Food For Thought
My New Year


I don't normally do New Year's resolutions, though I always make plans for the year ahead. 2015 was going to be an exciting year with the last 9 months as Master of Lodge Pukemiro, my producing the items for the Central Division website - my Food for Thought, Masonic Jewels tour pages, Articles on Famous Freemasons and my blog - , and spending more time on other non-masonic activities such as fishing. I had even started making my own fishing lures from teaspoon handles, with nail varnish colours, and even more surprising had been trying one out on Lake Karapiro to check its action and catching a 1.1 kilo rainbow trout on the second cast. This happened on the second cast and less than 200 minutes from it being a teaspoon. I was really looking forward to a trip to Lake Tarawera to try it on bigger fish.

However, all those things were put on the back burner, for on Thursday the 15th January I died!

Sarah was away staying at Jennifer's so I lay in bed watching the TV programme Cowboy builders.
8.00 am - I stripped and made my way to shower, first stopping to emptybowels I weighed myself before getting into the shower. On exiting the shower I had chest and arm pains like never before, and started sweating like mad. I climbed back in the shower and wiped it down as I always do. Then I went to wet shave lifting the brush to my face was too much effort, so I went back to the bedroom and lay flat on the bed for 10 seconds no difference. Could it be lack of food? - No, I started to retch with a tiny bit of weetbix. Back to bathroom brushed teeth, and  then back to the bedroom to put on pants, shorts and shirt - collect the necessities for an  injection for an appointment with the nurse at 9.00am, and grabbed car keys.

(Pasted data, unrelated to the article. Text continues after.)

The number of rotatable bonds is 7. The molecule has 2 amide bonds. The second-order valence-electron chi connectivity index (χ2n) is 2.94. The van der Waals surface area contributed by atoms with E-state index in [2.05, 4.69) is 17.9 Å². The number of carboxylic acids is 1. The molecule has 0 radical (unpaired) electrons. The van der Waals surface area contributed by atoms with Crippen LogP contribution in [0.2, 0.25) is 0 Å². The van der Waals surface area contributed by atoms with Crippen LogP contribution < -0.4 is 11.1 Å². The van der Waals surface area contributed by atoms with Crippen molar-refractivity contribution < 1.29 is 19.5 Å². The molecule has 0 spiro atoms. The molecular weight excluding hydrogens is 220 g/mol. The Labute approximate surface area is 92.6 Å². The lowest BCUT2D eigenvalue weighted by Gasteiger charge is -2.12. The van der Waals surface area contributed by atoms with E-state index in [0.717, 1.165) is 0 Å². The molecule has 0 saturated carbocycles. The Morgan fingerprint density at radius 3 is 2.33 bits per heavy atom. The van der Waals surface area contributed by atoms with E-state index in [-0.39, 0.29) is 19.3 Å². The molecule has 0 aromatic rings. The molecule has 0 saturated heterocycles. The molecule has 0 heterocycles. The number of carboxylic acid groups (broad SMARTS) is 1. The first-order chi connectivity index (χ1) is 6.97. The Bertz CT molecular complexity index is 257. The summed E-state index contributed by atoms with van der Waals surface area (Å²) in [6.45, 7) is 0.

As I drove the 400 metres to Shakespeare Street I willed that there would be no traffic, and there was not. As I crossed the road I had to be careful with a car pulling out from the shops as I turned across in front of him towards our local medical centre, but felt my faculties going, so parked immediately in the District Nurses car park. I made it to the Doctor's reception area, 8.30 am, after checking that I had locked the car on the way.

"I have an appointment at 9.00 o clock but I feel terrible"

I could hardly have got the words out when the receptionist told me to come quickly through to the nurses area.

"Sit there, while I get a nurse out of the management meeting".

Seconds later the nurse came, and asked me "How long had the pain been going on" indicating me to lie on the now covered couch. As I lay back I felt myself fade away, and only 2 presses on my side as she said she was hooking me up to an ECG machine.

The next I remember was waking up without the pain, and with a warm feeling, thinking that 'that had been a good sleep'. As I opened my eyes I saw all the medical staff around the foot of the bed with the nurse, Jane, who had given me CPR to one side of me, and my doctor who, had used the defibrillator, at the other, plus 3 or 4 paramedics from St John.

With Sarah away at Jennifers I had to remember telephone numbers - not my forte at the best of times but I did! Before being wheeled out to the ambulance I picked out the nurse who I had the 9.00 am appointment and thought it would relieve the worried looks by saying -

"Sorry Liz, but I won't be able to make our appointment this morning"

I had already been scolded by nurse Jane for saying that they need not tell Sarah, as she had tickets to take our grandson and friend to the one day cricket international - NZ v Sri Lanka.

"I think she will think this much more important than that!" I was told.

Then it was off in the ambulance to Waikato Hospital, with sirens going etc. There I was stabilised, Coronary Care Intensive for 48 hours, CC 2 under continuous wifi surveillance for 6 days, and then up to Cardio Thoracic surgery ward, where I stayed waiting for surgery for 10 days. I had a quintuple (5) heart bypass, and a hole in the heart mended (small) on Monday 2nd February.  I cannot say enough about how good our nurses are and the care I had.

It was a truly humbling experience.

How do you thank someone for giving you life?

John Barns Graham